Christina Sunley, author of The Tricking of Freya: A Novel will discuss her book on Iceland and its history and culture. The daughter of Icelandic immigrants, her interest in history started with stories she heard from her mother.
Can you tell us the most interesting stories that prompted you to write the book?
Christina: There were two stories that my mother would tell me that especially struck me as a child. The first was of my grandfather as a young child in Iceland waking up to a morning sky black as night -- a volcano had erupted and caused widespread devastation in the area where he lived. The next story came from the following year in my grandfather's life, in 1876: impoverished by the volcanic disaster, his family set off on their shaggy horses under the midnight sun, crossed a river, and rode to the nearest seaport, where they took a ship to Scotland and then to Canada to join the "New Iceland" settlement. My mother also told me many stories about my grandfather's early experiences in the settlement, where they lived under harsh conditions as pioneers. I found those stories especially fascinating, and somehow haunting.
Q: What about the research you did to write the book - the time spent, the places you visited, etc?
Christina: Researching the novel was an incredible journey in and of itself. I made three trips to Iceland and one to Manitoba, and then did lots of reading, too, and pouring over old documents. I interviewed "old timers" in both Iceland and Manitoba, and met a number of relatives for the first time. A few experiences from my first trip to Iceland:
• Floating in a boat on a glacial lagoon – the same lagoon with its dramatic icebergs that years later is now featured on the cover of my book.
• Watching a sheep with spiraling horns climb on the ruins of the turf-roofed farmhouse where my grandfather had been born in another century.
• Sampling hákarl, an Icelandic delicacy consisting of fermented shark meat. Enough said.
• Riding a snowmobile over Vatnajökull, Europe’s largest glacier, and trying not to panic when it broke down in the midst of the vast icy wilderness.
• Trekking a still-steaming lava field in the north, where astonishing ribbons of lava seemed frozen in midstream, gleaming with the colors of undiscovered planets.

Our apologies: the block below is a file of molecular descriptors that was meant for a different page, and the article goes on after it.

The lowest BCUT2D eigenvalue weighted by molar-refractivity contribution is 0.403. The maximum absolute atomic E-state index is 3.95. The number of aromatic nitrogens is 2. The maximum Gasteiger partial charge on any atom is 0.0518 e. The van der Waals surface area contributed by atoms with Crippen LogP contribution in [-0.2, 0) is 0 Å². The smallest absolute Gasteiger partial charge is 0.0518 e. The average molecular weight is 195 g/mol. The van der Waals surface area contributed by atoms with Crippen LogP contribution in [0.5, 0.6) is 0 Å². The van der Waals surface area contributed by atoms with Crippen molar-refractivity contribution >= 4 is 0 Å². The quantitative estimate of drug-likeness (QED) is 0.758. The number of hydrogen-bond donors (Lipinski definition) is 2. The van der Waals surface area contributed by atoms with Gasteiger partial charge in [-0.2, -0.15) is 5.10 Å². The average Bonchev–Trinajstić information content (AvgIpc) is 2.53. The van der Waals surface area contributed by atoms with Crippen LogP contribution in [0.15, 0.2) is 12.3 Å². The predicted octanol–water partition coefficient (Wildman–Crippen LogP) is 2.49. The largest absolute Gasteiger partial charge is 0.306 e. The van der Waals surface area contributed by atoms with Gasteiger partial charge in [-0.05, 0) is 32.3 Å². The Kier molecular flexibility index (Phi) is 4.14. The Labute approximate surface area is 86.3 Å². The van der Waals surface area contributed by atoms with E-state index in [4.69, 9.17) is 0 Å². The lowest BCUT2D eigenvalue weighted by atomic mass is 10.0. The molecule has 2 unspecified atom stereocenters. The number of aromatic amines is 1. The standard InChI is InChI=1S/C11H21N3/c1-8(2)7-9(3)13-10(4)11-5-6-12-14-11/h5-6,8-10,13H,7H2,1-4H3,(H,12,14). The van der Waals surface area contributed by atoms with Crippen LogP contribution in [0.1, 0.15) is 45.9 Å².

• Driving for hours by myself in a rented jeep and never seeing a single car or house or road sign along the way.
• And, of course, writing down absolutely everything I saw, smelled, heard or imagined in my notebook.
On my second trip to Iceland, I spent a month in Reykjavik taking an intensive language course in Icelandic. The next year, I spent a month as a writer-in-residence at Klaustrið (The Monastery), living alone in a stone farmhouse bequeathed by one of Iceland's most famous writers. It was just downstream from where my grandfather had been raised. I arrived at the beginning of May in the middle of a tremendous blizzard. It was so stormy most of the time I could hardly venture outside without getting blown over. There was nothing to do but write. I got more writing done in that one month than I had in the whole previous year.
Q: Is the town of Gimli in Manitoba, Canada a real place? Are any of the characters in the novel based on real people?Christina: Gimli is a very really place – in fact, it was one of the first places the Icelanders named when they arrived at Lake Winnipeg. Gimli refers to a kingdom in heaven in Norse mythology. Today Gimli is a tiny Canadian fishing village with strong Icelandic roots. They still hold a large Icelandic Festival there each summer, which I write about in my book. Only one of the characters in my book is loosely based on someone real. Freya’s family friend, Stefan, was inspired by an Icelandic-Canadian historian and genealogist named Nelson Gerrard, whose research and publications are a great inspiration for me. You can learn more about his work at Nelson Gerrard.